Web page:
In June 2012, the FTC took action against a data broker that compiled and sold detailed information profiles on millions of consumers that resulted in a settlement that included $800,000 in civil penalties for alleged violations of the federal Fair Credit Reporting Act (FCRA). The FTC alleged that the data broker operated as a Consumer Reporting Agency (CRA) and failed to take reasonable steps to ensure that the reports sold would be used only for purposes allowed by law, ensure the reports were accurate, and inform report users of their obligations under the FCRA, a law passed by Congress to ensure the accuracy and privacy of information in the files of CRAs and to regulate the use and dissemination of consumer reports. For more information, visit

More recently, in December 2012, the FTC issued nine orders to nine data broker companies for information to analyze the industry’s privacy practices. The FTC will use the responses received from data brokers to prepare a study and to make recommendations on whether, and how, the data broker industry can improve privacy practices.  Specifically, the FTC is seeking details regarding the nature and sources of the consumer information the data brokers collect, how they use the information, and how data brokers allow consumers to access and correct their information or to opt out of having their information sold. Read the FTC news release at The text of the FTC Order is at

On a more local scale, even some counties had privacy concerns in 2012. After the closure of a public access computer that had allowed searches of criminal records led to criticism that public information was less accessible, officials at San Luis Obispo (CA) Superior Court cited “privacy concerns over outdated criminal and victim information” that was “exposed to background checking contractors” as a reason why the Court removed the public computer. The Court Executive Officer, citing the California Rules of Court, was concerned with how case information in the Court’s database was used by those seeking to sell the data. See:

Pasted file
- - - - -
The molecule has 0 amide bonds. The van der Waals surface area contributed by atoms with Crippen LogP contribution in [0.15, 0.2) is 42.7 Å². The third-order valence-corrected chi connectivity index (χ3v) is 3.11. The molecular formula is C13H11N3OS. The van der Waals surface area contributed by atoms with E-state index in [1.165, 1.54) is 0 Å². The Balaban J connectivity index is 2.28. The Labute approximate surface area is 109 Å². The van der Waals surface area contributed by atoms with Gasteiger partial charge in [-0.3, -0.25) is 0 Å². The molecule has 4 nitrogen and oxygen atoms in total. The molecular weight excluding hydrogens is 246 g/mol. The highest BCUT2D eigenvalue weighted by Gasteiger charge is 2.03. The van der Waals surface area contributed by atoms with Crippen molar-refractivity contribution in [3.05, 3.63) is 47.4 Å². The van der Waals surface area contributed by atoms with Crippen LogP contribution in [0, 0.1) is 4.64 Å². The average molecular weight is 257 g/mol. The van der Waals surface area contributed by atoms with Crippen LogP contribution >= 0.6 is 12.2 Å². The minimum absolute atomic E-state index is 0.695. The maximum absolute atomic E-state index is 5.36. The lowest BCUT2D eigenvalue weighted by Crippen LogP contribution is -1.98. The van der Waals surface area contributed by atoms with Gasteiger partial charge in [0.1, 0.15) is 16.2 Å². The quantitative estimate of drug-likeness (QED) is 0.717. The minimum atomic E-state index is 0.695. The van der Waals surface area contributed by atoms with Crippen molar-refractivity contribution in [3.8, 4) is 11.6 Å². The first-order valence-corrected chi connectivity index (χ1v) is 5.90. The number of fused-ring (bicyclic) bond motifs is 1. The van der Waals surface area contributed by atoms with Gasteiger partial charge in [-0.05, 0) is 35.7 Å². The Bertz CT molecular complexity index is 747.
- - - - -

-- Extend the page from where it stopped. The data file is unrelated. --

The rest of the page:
For more information about Employment Screening Resources (ESR) – ‘The Background Check Authority’ and nationwide screening company accredited by The National Association of Professional Background Screeners (NAPBS®) – visit or call Toll Free 888.999.4474. The 6th Annual ‘ESR Top Ten Background Check Trends for 2013’ is at

More information about these trends is available in the updated 2nd Edition of “The Safe Hiring Manual” by ESR Founder and CEO Attorney Lester Rosen. For more information, visit


About Employment Screening Resources (ESR):

Founded by safe hiring expert Attorney Les Rosen in 1997, Employment Screening Resources (ESR) – ‘The Background Check AuthoritySM’– provides accurate and actionable information that empowers employers to make informed hiring decisions for the benefit of their organizations, employees, and the public. CEO Rosen literally wrote the book on background checks with “The Safe Hiring Manual” and ESR is accredited by The National Association of Professional Background Screeners (NAPBS), a distinction held by a small percent of screening firms. Employers choosing ESR know they have selected an agency meeting the highest industry standards. To learn more about ESR, visit or call toll free 888.999.4474.

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The Employment Screening Resources (ESR) News blog – ESR News – provides employment screening information for employers, recruiters, and jobseekers on a variety of topics including credit reports, criminal records, data privacy, discrimination, E-Verify, jobs reports, legal updates, negligent hiring, workplace violence, and use of search engines and social network sites for background checks. For more information about ESR News or to send comments or questions, please email ESR News Editor Thomas Ahearn at To subscribe to the ESR News Blog Feed, visit To subscribe to the complimentary ESRcheck Report monthly newsletter, please visit